Holly is a young adult. Her grandfather, Jack, has recently died. His deterioration happened rapidly, and so had to be managed differently than it was in Katie’s family. There had always been a strong bond between Holly and her Grandfather. Holly has a physical disability, and they had always done colouring together. Though Jack became ill, they continued to colour and draw. Holly seemed less affected by external appearances, such as her grandfather’s gaunt appearance, than others.

It was important to explain everything to a young adult like Holly, her mother says, and for her to understand that dementia is an illness. Having a name for the illness made it easier for Holly to accept, and also to explain to others. This helped to make sense of the deterioration, and to know what would happen.

Some Helpful Ideas

  • Listen carefully to what your child is saying about dementia, and explain what is happening in a child centred way.
  • Your child or grandchild may have some fears and questions which are very real to them, such as: ‘Will I catch it?’ ‘Does Grandma still love me?’ ‘Why can’t medicine make my grandparent better?’ An older child can get a sense of control by finding out the scientific facts about dementia.
  • Choose the right time to visit. Even if a grandparent has shown signs of aggression, much will depend on the time of day, and other factors. If possible, shorter but regular visits are best.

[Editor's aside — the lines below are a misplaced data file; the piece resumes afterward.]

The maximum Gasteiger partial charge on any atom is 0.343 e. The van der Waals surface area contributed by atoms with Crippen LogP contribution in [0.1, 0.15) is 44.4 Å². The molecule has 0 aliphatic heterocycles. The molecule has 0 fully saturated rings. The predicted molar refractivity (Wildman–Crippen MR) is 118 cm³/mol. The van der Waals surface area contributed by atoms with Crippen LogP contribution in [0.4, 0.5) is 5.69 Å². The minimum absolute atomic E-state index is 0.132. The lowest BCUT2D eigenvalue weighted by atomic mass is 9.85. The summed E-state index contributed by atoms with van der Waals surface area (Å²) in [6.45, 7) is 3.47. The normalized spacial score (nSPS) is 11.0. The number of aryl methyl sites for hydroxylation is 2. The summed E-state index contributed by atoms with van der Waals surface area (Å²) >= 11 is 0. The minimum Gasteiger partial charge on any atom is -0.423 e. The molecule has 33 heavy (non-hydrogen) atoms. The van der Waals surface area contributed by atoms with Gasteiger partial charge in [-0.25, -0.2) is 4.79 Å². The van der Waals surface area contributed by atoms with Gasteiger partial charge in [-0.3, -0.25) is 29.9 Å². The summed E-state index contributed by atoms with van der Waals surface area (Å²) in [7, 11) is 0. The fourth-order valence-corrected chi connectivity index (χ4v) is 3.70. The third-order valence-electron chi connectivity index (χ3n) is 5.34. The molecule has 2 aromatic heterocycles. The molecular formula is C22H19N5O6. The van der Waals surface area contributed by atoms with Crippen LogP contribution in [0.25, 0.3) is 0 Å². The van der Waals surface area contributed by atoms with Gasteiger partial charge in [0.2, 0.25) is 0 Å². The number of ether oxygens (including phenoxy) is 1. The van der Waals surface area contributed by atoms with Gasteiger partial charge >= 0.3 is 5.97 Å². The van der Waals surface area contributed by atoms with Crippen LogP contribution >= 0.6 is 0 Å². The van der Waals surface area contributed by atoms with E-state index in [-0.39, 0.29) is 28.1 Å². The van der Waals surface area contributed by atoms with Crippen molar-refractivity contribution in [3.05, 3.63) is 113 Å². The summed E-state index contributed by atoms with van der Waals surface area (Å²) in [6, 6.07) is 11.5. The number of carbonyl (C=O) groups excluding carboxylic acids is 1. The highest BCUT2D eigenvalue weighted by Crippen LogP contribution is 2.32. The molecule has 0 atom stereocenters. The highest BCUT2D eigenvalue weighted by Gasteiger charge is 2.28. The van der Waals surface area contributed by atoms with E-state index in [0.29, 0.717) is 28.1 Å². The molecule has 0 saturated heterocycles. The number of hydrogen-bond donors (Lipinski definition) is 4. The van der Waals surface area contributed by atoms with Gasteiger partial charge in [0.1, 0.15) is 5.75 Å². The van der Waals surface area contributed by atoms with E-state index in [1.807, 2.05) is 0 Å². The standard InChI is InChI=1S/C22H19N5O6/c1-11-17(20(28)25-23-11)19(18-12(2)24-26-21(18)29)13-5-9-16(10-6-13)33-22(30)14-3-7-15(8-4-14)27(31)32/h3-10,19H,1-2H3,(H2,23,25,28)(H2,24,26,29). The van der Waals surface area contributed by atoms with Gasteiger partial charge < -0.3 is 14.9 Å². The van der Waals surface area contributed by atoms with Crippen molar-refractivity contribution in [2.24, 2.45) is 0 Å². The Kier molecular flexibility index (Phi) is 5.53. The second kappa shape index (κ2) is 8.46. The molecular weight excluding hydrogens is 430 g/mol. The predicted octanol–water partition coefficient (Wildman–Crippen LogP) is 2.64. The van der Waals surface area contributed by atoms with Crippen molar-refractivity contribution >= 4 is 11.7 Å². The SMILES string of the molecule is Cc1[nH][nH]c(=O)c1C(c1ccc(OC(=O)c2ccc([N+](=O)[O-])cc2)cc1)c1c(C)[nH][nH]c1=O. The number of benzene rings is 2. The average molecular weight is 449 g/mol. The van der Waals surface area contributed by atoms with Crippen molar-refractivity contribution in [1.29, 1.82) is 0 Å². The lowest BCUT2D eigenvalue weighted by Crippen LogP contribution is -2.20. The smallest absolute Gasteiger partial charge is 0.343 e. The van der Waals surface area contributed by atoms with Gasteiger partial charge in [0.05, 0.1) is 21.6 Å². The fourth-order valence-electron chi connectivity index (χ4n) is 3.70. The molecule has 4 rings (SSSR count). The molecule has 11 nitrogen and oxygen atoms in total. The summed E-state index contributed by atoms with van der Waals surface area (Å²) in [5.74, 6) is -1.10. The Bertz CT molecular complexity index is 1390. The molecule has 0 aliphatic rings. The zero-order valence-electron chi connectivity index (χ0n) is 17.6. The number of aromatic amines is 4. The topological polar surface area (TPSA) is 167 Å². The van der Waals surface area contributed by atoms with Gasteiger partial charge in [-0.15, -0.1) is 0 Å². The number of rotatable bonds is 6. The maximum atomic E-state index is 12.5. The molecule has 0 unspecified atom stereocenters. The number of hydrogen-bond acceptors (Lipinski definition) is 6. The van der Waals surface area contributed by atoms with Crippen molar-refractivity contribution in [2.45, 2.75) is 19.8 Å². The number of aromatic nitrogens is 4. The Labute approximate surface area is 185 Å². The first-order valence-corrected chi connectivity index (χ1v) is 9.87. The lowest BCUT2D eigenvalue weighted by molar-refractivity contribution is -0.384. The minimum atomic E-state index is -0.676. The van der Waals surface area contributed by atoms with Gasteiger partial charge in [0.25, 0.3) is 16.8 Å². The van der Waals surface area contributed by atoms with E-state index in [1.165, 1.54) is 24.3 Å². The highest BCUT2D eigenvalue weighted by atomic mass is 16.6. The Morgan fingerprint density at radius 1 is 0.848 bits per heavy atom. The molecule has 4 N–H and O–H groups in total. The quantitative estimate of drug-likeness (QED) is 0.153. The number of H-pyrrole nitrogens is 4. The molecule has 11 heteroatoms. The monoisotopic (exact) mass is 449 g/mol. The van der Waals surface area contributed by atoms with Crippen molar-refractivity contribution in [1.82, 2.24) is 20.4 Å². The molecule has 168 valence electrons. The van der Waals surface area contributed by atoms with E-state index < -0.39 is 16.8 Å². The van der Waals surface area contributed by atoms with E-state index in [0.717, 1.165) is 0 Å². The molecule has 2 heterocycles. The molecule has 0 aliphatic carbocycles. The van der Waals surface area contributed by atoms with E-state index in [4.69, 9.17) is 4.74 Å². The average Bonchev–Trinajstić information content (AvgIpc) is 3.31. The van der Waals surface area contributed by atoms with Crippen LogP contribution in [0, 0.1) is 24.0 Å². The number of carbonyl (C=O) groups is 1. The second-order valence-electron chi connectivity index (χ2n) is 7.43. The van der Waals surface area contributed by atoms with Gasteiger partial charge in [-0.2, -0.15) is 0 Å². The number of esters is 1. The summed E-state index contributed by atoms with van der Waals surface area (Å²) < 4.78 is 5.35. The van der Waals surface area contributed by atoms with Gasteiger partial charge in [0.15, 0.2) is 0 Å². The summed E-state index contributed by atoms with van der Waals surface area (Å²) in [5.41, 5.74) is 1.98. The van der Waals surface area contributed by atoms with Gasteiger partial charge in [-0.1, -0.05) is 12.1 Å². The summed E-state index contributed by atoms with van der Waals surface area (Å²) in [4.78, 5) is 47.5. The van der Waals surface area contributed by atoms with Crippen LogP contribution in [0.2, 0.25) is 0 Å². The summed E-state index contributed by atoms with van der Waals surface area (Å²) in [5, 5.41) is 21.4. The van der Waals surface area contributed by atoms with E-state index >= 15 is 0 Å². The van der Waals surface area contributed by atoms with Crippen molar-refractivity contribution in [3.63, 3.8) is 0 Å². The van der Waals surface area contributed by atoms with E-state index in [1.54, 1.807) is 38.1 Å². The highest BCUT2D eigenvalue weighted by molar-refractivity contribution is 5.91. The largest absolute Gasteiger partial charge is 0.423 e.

• Your child or grandchild may feel embarrassed, or be teased by others. Ensure friends’ parents, and the school, are aware of the situation.
  • Sit down regularly as a family – if possible, as a wider family – to discuss matters.
  • Remember that the other grandparent, who is likely to be the primary carer, also needs your support.

Resources: For copies of the leaflet Does Grandad know who I am? email info@grandparents-association.org.uk. If you would like some advice, telephone the Helpline: 0845 4349585

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Previous articles in the series:

 

1. Grandparents do make a difference
2. When Grandparents are on duty
3. To Discipline or not
4. The long Distance Grandparent
5. When the parents separate
6. Second time around
7. Who baby-sits?
8. Favouring one grandchild more than the others
9. Should Grandparents who provide child care receive financial assistance
10. A feast for mind and body for you and the grandchildren at half term
11. Jealous grandparents
12. When you agree to help with childcare
13. Parents would like grandparents to live closer
14. Grandparents and teen grandchildren
15. Saga of Skype
16. And so do Great Aunts and Uncles!
17. How much do you spend on your grandchildren?
18. Grandparents with Dementia and their Grandchildren